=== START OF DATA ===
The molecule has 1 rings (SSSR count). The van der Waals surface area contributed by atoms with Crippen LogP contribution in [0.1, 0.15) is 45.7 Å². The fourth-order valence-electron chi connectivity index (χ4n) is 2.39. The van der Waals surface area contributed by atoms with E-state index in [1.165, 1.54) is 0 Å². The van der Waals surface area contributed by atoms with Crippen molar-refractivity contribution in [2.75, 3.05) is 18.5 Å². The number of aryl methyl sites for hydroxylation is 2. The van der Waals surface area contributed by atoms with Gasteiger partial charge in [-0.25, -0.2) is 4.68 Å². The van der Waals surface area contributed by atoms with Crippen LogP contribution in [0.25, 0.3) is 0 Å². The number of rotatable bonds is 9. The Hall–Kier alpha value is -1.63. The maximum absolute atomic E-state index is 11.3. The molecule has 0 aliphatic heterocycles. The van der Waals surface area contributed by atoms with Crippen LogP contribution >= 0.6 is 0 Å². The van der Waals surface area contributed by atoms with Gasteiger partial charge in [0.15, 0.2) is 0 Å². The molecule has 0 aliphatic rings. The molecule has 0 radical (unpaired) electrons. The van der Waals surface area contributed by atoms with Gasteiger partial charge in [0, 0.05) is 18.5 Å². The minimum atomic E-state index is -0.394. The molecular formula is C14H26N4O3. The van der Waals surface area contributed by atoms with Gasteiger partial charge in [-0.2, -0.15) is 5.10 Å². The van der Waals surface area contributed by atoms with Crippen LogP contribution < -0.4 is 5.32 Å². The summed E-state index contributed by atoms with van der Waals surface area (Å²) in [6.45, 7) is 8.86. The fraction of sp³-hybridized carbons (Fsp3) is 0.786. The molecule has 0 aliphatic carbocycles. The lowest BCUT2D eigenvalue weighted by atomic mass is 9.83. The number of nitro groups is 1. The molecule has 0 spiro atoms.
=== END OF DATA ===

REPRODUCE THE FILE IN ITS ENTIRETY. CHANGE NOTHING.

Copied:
The molecule has 1 rings (SSSR count). The van der Waals surface area contributed by atoms with Crippen LogP contribution in [0.1, 0.15) is 45.7 Å². The fourth-order valence-electron chi connectivity index (χ4n) is 2.39. The van der Waals surface area contributed by atoms with E-state index in [1.165, 1.54) is 0 Å². The van der Waals surface area contributed by atoms with Crippen molar-refractivity contribution in [2.75, 3.05) is 18.5 Å². The number of aryl methyl sites for hydroxylation is 2. The van der Waals surface area contributed by atoms with Gasteiger partial charge in [-0.25, -0.2) is 4.68 Å². The van der Waals surface area contributed by atoms with Crippen LogP contribution in [0.25, 0.3) is 0 Å². The number of rotatable bonds is 9. The Hall–Kier alpha value is -1.63. The maximum absolute atomic E-state index is 11.3. The molecule has 0 aliphatic heterocycles. The van der Waals surface area contributed by atoms with Crippen LogP contribution >= 0.6 is 0 Å². The van der Waals surface area contributed by atoms with Gasteiger partial charge in [0.15, 0.2) is 0 Å². The molecule has 0 aliphatic rings. The molecule has 0 radical (unpaired) electrons. The van der Waals surface area contributed by atoms with Gasteiger partial charge in [0, 0.05) is 18.5 Å². The minimum atomic E-state index is -0.394. The molecular formula is C14H26N4O3. The van der Waals surface area contributed by atoms with Gasteiger partial charge in [-0.2, -0.15) is 5.10 Å². The van der Waals surface area contributed by atoms with Crippen LogP contribution < -0.4 is 5.32 Å². The summed E-state index contributed by atoms with van der Waals surface area (Å²) in [6.45, 7) is 8.86. The fraction of sp³-hybridized carbons (Fsp3) is 0.786. The molecule has 0 aliphatic carbocycles. The lowest BCUT2D eigenvalue weighted by atomic mass is 9.83. The number of nitro groups is 1. The molecule has 0 spiro atoms.